I've seen several "proofs" of this formula, all of which proceed by a sequence of randomly-chosen algebraic operations and end at the famous formula. Of course, no normal human being would ever pluck these out of thin air like that.

For me, the realization was this: Consider the formula

$$(x - \alpha)(x - \beta) = 0$$

If $x=\alpha$, then $x-\alpha$ is obviously zero. Whatever $x-\beta$ happens to be, it gets multiplied by zero, so the result is still zero. So in other words, one solution to this equation is $x=\alpha$. By a similar line of reasoning, $x=\beta$ is also a solution. So here we have purposely constructed an equation that has exactly two solutions: $\alpha$ and $\beta$ (which can be whatever we choose them to be).

Now let's open the brackets:

$$(x-\alpha)(x-\beta) = 0$$
$$x(x-\beta) - \alpha(x-\beta) = 0$$
$$x^2 - \beta x - \alpha x + \alpha \beta = 0$$
$$x^2 - (\alpha + \beta)x + (\alpha \beta) = 0$$

Now suppose we have an equation that looks like

$$x^2 + Ax + B = 0$$

(Notice that this *isn't* the usual general quadratic equation. I've assumed that the $x^2$ has a coefficient of 1.)

If we line the two equations up, it becomes clear that

$$A = -(\alpha + \beta)$$
$$B = (\alpha \beta)$$

This is the *direct relationship* between the coefficients we can see, and the solutions we want to find. Now, how to figure out the solutions from the coefficients?

We know that $-A$ is the *sum* of the solutions, and $B$ is the *product* of the solutions. But what are the solutions themselves? Hmm.

Well, if $-A$ is the sum, then $-A/2$ is the *arithmetic mean* of the solutions. I.e., it's exactly half way between the two solutions. Great, if we can just figure out how far apart the solutions are, we could exactly compute them!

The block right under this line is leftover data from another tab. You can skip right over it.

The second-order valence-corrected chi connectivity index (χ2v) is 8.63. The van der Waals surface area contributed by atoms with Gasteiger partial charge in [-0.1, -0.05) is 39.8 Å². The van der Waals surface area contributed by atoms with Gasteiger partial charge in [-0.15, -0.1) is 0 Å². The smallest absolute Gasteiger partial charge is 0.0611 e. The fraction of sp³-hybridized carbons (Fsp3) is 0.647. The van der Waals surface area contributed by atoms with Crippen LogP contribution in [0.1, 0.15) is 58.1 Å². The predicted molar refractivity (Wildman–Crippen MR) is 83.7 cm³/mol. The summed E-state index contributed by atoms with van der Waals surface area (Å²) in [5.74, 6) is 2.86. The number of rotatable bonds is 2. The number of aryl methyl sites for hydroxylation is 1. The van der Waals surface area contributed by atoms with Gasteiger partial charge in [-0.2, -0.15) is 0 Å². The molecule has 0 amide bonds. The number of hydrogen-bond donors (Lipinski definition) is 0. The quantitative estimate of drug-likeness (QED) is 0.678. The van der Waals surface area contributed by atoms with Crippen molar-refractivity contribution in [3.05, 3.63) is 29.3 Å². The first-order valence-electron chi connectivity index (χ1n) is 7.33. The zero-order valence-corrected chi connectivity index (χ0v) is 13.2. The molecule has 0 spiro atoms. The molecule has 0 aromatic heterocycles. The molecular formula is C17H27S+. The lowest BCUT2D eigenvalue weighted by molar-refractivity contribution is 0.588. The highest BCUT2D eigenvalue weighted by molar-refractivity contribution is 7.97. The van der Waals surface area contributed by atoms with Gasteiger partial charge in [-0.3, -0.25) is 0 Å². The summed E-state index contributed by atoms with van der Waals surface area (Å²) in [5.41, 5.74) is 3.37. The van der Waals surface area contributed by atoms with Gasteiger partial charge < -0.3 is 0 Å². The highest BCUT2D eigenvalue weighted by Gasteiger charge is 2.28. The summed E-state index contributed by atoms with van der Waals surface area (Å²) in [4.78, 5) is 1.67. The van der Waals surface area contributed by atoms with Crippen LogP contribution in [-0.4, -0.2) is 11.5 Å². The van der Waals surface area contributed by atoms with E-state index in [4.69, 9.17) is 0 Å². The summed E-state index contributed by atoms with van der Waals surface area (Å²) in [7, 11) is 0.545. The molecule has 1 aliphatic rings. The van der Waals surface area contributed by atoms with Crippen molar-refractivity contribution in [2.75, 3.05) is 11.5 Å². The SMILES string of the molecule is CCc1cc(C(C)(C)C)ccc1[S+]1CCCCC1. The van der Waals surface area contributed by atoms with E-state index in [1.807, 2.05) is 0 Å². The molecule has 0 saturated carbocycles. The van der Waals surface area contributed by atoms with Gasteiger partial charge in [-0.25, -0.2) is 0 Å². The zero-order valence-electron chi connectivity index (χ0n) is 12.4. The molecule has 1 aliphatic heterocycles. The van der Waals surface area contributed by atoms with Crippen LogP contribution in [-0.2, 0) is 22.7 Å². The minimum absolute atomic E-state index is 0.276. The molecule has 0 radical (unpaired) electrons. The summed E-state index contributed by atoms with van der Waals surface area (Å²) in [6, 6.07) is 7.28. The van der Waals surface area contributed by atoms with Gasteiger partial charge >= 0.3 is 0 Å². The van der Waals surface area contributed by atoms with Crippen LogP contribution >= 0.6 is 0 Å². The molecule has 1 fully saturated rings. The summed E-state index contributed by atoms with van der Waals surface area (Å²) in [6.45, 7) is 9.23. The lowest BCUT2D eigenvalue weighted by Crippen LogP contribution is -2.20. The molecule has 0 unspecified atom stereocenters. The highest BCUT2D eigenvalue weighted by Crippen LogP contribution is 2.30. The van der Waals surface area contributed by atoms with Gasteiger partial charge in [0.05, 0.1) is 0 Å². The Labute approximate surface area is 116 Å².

So we *have* the sum and the product, but we *want* the difference. Hmm. OK. But how do we do that?

We've got $\alpha + \beta$ and we've got $\alpha \beta$, but we want $\alpha - \beta$. Tricky…

The solution is Black Magic. Observe: The thing we *have* is $\alpha + \beta$, and

$$(\alpha + \beta)^2 = \alpha^2 + 2 \alpha \beta + \beta^2$$

The thing we *want* is $\alpha - \beta$, and

$$(\alpha - \beta)^2 = \alpha^2 - 2 \alpha \beta + \beta^2$$

The difference between these two expressions is exactly $4\alpha\beta$ — *which we can compute!* If $B = \alpha\beta$, then $4B = 4\alpha\beta$. What I am saying is that

$$(\alpha - \beta)^2 = (\alpha + \beta)^2 - 4\alpha\beta = A^2 - 4B$$

It therefore follows that

$$\alpha - \beta = \sqrt{A^2 - 4B}$$

Recalling that $-A$ is the sum of the solutions and so $-A/2$ is the average, we have

$$\alpha = -\frac{A}{2} - \frac{\sqrt{A^2 - 4B}}{2}$$
$$\beta = -\frac{A}{2} + \frac{\sqrt{A^2 - 4B}}{2}$$

In other words, half the sum minus half the difference gives the lower solution, and half the sum plus half the difference gives the upper solution.

$$x = \frac{-A \pm \sqrt{A^2 - 4B}}{2}$$

Notice that this doesn't look *quite* like the familiar formula, because we assumed that the $x^2$ coefficient equals exactly 1. But notice that if we divide all the coefficients by the leading one, we can get this form!

$$ax^2 + bx + c = 0$$
$$x^2 + \frac{b}{a}x + \frac{c}{a} = 0$$
$$A = \frac{b}{a}$$
$$B = \frac{c}{a}$$

Substitute these into our previous formula, and (trust me) the familiar quadratic solution formula pops out.

Notice that we can do this trick for a polynomial of *any* degree!

$$(x - \alpha)(x - \beta)(x - \gamma) = 0$$

This gives a cubic equation with known solutions. Opening the brackets,

$$x^3 - (\alpha + \beta + \gamma)x^2 + (\alpha\beta + \alpha\gamma + \beta\gamma)x - (\alpha \beta \gamma) = 0$$

Given the equation

$$x^3 + Ax^2 + Bx + C = 0$$

we get

$$A = -(\alpha + \beta + \gamma)$$
$$B = (\alpha\beta + \alpha\gamma + \beta\gamma)$$
$$C = -(\alpha\beta\gamma)$$

The trouble is, now we need to somehow compute $\alpha$, $\beta$ and $\gamma$ given only $A$, $B$ and $C$. And it turns out this is *way harder* than last time. (Indeed, I have no damn idea how to do it! Computing the average doesn't really help this time.)